The Parts of Your Tooth
Teeth are surprisingly complex, with a lot of different sections that work together to ensure you can chew through your food. Teeth are like an iceberg, with the bulk of the tooth residing under your gum line where you cannot see it. Each part plays a crucial role in the development and stability of your teeth.
The top of your teeth, what you see when you open your mouth, are called the crown. Each crown is made up of tooth enamel, the protective layer of your teeth. Enamel is a hard layer of calcified tissue, and surprisingly is the hardest substance in the human body. But because there are no living cells in enamel, it cannot repair damage caused by bacteria or wear. That’s where your dentist comes in.
The next layer of your tooth is called dentin. Dentin is made of living tissue, and is what supports the enamel of your teeth. Dentin is softer than enamel, which is why if exposed, is much more sensitive and prone to cavities.
Within the dentin, at the center core of your teeth, is the pulp or nerve. This soft tissue is responsible for providing the blood flow and nutrients that are essential to keep your teeth alive. A tooth may have anywhere between one and three roots, depending on which tooth it is. If this area is damaged or decayed, a root canal procedure becomes necessary to save the tooth.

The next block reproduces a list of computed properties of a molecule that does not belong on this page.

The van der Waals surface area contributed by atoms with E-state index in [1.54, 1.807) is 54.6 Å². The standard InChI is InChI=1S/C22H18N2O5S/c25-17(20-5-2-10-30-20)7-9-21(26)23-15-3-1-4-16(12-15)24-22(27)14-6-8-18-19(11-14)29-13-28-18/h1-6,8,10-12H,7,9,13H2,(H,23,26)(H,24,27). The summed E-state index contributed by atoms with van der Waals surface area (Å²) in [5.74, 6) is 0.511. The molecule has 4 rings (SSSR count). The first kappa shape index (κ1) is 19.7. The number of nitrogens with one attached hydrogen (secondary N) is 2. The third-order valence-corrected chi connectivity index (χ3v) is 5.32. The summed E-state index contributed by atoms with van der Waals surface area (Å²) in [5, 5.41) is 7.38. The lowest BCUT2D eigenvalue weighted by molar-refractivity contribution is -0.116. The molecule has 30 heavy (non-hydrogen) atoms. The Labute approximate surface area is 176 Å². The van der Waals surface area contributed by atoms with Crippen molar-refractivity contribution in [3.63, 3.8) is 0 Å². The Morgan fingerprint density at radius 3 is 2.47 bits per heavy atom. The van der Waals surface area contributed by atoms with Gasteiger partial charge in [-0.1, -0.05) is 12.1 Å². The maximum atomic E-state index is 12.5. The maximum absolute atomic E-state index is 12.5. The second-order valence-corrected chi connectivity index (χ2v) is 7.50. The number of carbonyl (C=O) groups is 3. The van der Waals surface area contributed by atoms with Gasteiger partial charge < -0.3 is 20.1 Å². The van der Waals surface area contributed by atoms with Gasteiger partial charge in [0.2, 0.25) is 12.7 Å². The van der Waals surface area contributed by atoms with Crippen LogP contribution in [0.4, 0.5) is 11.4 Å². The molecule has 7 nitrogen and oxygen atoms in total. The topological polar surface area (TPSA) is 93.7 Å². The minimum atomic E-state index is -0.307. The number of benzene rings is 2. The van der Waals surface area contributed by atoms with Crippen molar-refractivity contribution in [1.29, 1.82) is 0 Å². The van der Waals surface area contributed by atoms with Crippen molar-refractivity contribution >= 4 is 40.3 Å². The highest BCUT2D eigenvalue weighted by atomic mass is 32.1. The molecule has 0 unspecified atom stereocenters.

The bottom of your tooth is called the root. Your tooth root acts in a similar fashion to tree roots, providing stability and anchoring your tooth to the jawbone. Each root is covered in cementum, a hard surface that helps to protect and attach the root. A smaller softer layer of tissue called the periodontal ligament further anchors your tooth to bone. You may have heard of periodontal disease, which is caused by dental plaque invading the gum tissue and ligaments that are supporting your tooth. This is why regular flossing and brushing is so crucial to the health of your mouth.
Now you know that your teeth are more than just the pearly white crowns you see when you smile. Each part of your tooth works in harmony with the rest to ensure you are able to chew your food. But if one area becomes damaged or diseased, it is very easy for the rest of the tooth to follow. Fortunately with regular brushing, flossing, and dental cleanings, you can keep your teeth healthy throughout your life.